Technically, June 20th is the first day of summer, but June 1st always feels like the official start for me. Graduations are over, Memorial Day is behind us, and patio season is here!

To me, summer is all about beach/back porch reading with a beverage, $5 matinees with my sister, and a few good TV shows. So, with that in mind, I’m switching up the format a bit for the summer, with book/movie/TV recommendations each week.  I’ll still have a Summer TV page up with listings, but I’ll focus more on one or two shows in my posts. My friend, Shannon, has a similar format on her blog (, so hopefully she won’t mind if I borrow some inspiration from her for a few months.


UnReal returns for season 2 on Monday, June 6th at 10/9c on Lifetime, and I’m about to pee myself with excitement! This was hands-down one of the best shows I watched this year. (I binged the first season when it hit Hulu in February.) I can’t say enough about this smart, sexy, addictive show. You can still catch the entire first season on Hulu, which I recommend because you should see it from the beginning, but if you’re low on time, Lifetime is replaying episodes 5-10 this Sunday before the premiere.  Take it from someone who used to work for a reality TV production company…this show nails the details.


If you’re trying to decide which superhero franchise to spend your money on this weekend, go with Captain America: Civil War. This week I saw both Civil War and X-Men: Apocalypse, and while both have plenty of wow moments and A-list casts, Civil War is the better film overall. Everything about Civil War just kind of works, even though it shouldn’t–who knew the new Spider-Man would be so charming and fit right in?!

Apocalypse, on the other hand, was my least favorite film of the recent trilogy. I loved X-Men: First Class, and X-Men: Days of Future Past was hella fun, mixing old and new cast members, but Apocalypse was seriously underwhelming. The core cast, with the exception of Jennifer Lawrence (who looks like she just needs a break from all movies), is still acting their faces off, but for some reason I just couldn’t get excited about the younger versions of Storm, Scott, and Jean. (Halle Berry was probably rolling her eyes at that Aladdin-like introduction to Storm.) I get that some of these things are pulled directly from the comics, and that in the land of comic books anything goes, with various storylines overlapping or even going in completely different directions, but for the casual viewer, it’s a little confusing. For example, I kept trying to figure out if this Angel was supposed to be the same character that Ben Foster played in X-Men: The Last Stand, because if so, it made no sense. And I kept trying to do the math in my head…if these kids look like this in the 80’s, would they really look like Famke, James, and Halle by 2000, when the first X-Men came out? Clearly, I was not fully invested in the story, or these ridiculous thoughts wouldn’t have distracted me. It didn’t help that the amazing Oscar Isaac looked silly, instead of scary. (It made me want to go home immediately and watch his epic dance in Ex Machina.) All that being said, it’s still worth a cheap matinee, if only for Fassbender’s scenes, and Quicksilver’s fun, slow-motion sequence.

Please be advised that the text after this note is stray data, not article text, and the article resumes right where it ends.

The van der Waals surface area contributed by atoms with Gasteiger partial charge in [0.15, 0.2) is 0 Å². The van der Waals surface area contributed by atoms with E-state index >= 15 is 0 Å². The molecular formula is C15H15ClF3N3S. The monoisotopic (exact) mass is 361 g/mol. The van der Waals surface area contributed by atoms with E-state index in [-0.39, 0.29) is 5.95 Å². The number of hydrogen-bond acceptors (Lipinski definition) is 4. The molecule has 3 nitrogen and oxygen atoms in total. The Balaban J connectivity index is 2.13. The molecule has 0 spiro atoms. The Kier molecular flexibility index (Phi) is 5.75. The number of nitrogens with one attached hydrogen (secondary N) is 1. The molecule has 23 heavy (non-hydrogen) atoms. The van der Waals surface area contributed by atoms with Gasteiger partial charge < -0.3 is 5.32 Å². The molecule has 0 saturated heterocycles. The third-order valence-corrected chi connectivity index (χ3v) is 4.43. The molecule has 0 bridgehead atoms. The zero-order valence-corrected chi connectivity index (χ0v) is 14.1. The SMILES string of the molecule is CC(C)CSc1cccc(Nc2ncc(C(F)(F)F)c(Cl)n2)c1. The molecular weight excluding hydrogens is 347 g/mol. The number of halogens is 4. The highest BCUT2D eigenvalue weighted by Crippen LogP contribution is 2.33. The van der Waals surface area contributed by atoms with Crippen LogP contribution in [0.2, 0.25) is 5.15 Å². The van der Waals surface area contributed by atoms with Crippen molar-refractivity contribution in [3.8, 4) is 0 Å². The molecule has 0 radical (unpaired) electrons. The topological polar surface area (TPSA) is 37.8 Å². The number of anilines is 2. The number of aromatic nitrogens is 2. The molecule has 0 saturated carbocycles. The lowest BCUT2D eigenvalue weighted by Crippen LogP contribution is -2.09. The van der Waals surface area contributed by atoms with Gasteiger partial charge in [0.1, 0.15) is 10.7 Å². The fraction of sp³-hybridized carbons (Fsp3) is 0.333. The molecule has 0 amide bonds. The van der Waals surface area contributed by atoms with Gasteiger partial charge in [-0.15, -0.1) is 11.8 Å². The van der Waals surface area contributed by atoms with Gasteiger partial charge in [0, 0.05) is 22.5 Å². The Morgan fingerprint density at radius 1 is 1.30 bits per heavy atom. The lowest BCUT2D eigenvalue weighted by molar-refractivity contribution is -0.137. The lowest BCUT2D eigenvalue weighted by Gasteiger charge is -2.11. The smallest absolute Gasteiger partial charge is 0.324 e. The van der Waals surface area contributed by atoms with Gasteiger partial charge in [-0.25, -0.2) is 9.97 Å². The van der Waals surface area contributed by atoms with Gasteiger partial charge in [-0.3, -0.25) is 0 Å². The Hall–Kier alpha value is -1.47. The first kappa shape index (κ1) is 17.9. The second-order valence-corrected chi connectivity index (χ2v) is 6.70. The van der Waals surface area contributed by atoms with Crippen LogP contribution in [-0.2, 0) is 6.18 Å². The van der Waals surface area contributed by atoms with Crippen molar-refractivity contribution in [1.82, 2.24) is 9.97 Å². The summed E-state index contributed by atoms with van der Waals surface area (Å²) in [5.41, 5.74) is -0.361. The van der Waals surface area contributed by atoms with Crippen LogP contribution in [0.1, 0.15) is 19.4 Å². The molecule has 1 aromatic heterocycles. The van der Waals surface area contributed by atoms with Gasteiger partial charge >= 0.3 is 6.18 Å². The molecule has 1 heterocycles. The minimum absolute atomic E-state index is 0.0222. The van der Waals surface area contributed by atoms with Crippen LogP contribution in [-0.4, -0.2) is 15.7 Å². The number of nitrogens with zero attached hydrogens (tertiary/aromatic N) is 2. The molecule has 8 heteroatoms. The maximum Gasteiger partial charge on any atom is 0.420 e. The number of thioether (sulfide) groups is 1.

I’ve heard a lot about Curtis Sittenfeld over the years, so I finally decided to read her debut novel, Prep, recently. I figured I would start with her first novel and work my way up to her recent best-seller, Eligible. Prep is a little over a decade old, but I feel like I found it at exactly the right moment. If you’re a woman and you haven’t read it, you MUST. (I say this because it’s a coming-of-age story that almost any woman will relate to.) Although I didn’t go to boarding school, I felt like I relived my high school and college years through this novel. It’s full of so many things: those casual occurrences with the opposite sex at that age that are so rare and exciting, but ultimately don’t really mean anything; those teachers that aren’t mentors, but make an impact on you in a negative way instead; moments when you’re embarrassed by your family, and the ones where you completely connect with them in your own little family bubble; the complicated, messy feelings of jealousy you have towards your best friend at that age, that feel like a betrayal because they happen to also be the person you laugh with and love the most; those moments when you “just miss” and opportunity, but you can’t see it until years later–how you replay it in your mind, and you can actually see where you should’ve gone left, when you went right. I had to stop and pause every 20 pages or so because memories of my own similar experiences kept rushing back. Sounds intense, I know, but it’s well worth it.

Here’s to a fun, relaxing summer!

One thought on “Summertime

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